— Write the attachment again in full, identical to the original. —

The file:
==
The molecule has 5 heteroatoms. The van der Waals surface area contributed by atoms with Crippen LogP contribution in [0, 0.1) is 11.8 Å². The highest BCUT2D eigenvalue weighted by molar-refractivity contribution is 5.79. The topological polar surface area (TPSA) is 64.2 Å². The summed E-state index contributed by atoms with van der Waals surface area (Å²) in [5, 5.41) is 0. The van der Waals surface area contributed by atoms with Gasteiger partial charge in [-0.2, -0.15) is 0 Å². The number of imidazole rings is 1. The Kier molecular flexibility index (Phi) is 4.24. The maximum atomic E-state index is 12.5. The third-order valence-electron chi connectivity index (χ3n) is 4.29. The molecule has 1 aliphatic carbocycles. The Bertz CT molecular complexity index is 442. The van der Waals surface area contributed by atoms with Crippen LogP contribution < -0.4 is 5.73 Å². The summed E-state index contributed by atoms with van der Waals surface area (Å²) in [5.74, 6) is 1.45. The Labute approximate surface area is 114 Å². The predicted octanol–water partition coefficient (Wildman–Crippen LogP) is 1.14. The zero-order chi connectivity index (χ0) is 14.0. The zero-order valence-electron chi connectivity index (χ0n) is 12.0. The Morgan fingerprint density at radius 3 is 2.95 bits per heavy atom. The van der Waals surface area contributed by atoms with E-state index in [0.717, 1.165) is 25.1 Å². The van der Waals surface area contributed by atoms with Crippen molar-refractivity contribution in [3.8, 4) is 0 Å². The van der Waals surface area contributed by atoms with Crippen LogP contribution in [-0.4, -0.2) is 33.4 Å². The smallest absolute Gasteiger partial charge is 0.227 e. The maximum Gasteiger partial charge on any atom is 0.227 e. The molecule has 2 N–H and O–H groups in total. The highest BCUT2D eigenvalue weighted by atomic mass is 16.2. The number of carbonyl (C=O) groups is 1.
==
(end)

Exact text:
The molecule has 5 heteroatoms. The van der Waals surface area contributed by atoms with Crippen LogP contribution in [0, 0.1) is 11.8 Å². The highest BCUT2D eigenvalue weighted by molar-refractivity contribution is 5.79. The topological polar surface area (TPSA) is 64.2 Å². The summed E-state index contributed by atoms with van der Waals surface area (Å²) in [5, 5.41) is 0. The van der Waals surface area contributed by atoms with Gasteiger partial charge in [-0.2, -0.15) is 0 Å². The number of imidazole rings is 1. The Kier molecular flexibility index (Phi) is 4.24. The maximum atomic E-state index is 12.5. The third-order valence-electron chi connectivity index (χ3n) is 4.29. The molecule has 1 aliphatic carbocycles. The Bertz CT molecular complexity index is 442. The van der Waals surface area contributed by atoms with Crippen LogP contribution < -0.4 is 5.73 Å². The summed E-state index contributed by atoms with van der Waals surface area (Å²) in [5.74, 6) is 1.45. The Labute approximate surface area is 114 Å². The predicted octanol–water partition coefficient (Wildman–Crippen LogP) is 1.14. The zero-order chi connectivity index (χ0) is 14.0. The zero-order valence-electron chi connectivity index (χ0n) is 12.0. The Morgan fingerprint density at radius 3 is 2.95 bits per heavy atom. The van der Waals surface area contributed by atoms with E-state index in [0.717, 1.165) is 25.1 Å². The van der Waals surface area contributed by atoms with Crippen molar-refractivity contribution in [3.8, 4) is 0 Å². The van der Waals surface area contributed by atoms with Crippen LogP contribution in [-0.4, -0.2) is 33.4 Å². The smallest absolute Gasteiger partial charge is 0.227 e. The maximum Gasteiger partial charge on any atom is 0.227 e. The molecule has 2 N–H and O–H groups in total. The highest BCUT2D eigenvalue weighted by atomic mass is 16.2. The number of carbonyl (C=O) groups is 1.